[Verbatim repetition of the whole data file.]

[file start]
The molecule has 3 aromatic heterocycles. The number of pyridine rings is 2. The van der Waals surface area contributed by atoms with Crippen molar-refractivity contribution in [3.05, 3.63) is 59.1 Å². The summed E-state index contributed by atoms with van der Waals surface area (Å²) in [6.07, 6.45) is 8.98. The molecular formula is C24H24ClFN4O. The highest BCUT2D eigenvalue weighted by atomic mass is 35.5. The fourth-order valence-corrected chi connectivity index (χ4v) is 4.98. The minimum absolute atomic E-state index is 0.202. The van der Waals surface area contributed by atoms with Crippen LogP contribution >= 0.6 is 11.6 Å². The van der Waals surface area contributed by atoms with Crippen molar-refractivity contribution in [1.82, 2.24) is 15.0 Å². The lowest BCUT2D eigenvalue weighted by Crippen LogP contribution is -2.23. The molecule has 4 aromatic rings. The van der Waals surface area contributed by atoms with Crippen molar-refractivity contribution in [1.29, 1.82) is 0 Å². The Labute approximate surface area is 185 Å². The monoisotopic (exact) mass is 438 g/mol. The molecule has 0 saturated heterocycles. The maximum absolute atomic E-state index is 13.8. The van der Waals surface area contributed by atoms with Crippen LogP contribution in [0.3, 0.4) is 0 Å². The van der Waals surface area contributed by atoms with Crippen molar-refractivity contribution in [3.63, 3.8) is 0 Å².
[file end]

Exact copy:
The molecule has 3 aromatic heterocycles. The number of pyridine rings is 2. The van der Waals surface area contributed by atoms with Crippen molar-refractivity contribution in [3.05, 3.63) is 59.1 Å². The summed E-state index contributed by atoms with van der Waals surface area (Å²) in [6.07, 6.45) is 8.98. The molecular formula is C24H24ClFN4O. The highest BCUT2D eigenvalue weighted by atomic mass is 35.5. The fourth-order valence-corrected chi connectivity index (χ4v) is 4.98. The minimum absolute atomic E-state index is 0.202. The van der Waals surface area contributed by atoms with Crippen LogP contribution >= 0.6 is 11.6 Å². The van der Waals surface area contributed by atoms with Crippen molar-refractivity contribution in [1.82, 2.24) is 15.0 Å². The lowest BCUT2D eigenvalue weighted by Crippen LogP contribution is -2.23. The molecule has 4 aromatic rings. The van der Waals surface area contributed by atoms with Crippen molar-refractivity contribution in [1.29, 1.82) is 0 Å². The Labute approximate surface area is 185 Å². The monoisotopic (exact) mass is 438 g/mol. The molecule has 0 saturated heterocycles. The maximum absolute atomic E-state index is 13.8. The van der Waals surface area contributed by atoms with Crippen LogP contribution in [0.3, 0.4) is 0 Å². The van der Waals surface area contributed by atoms with Crippen molar-refractivity contribution in [3.63, 3.8) is 0 Å².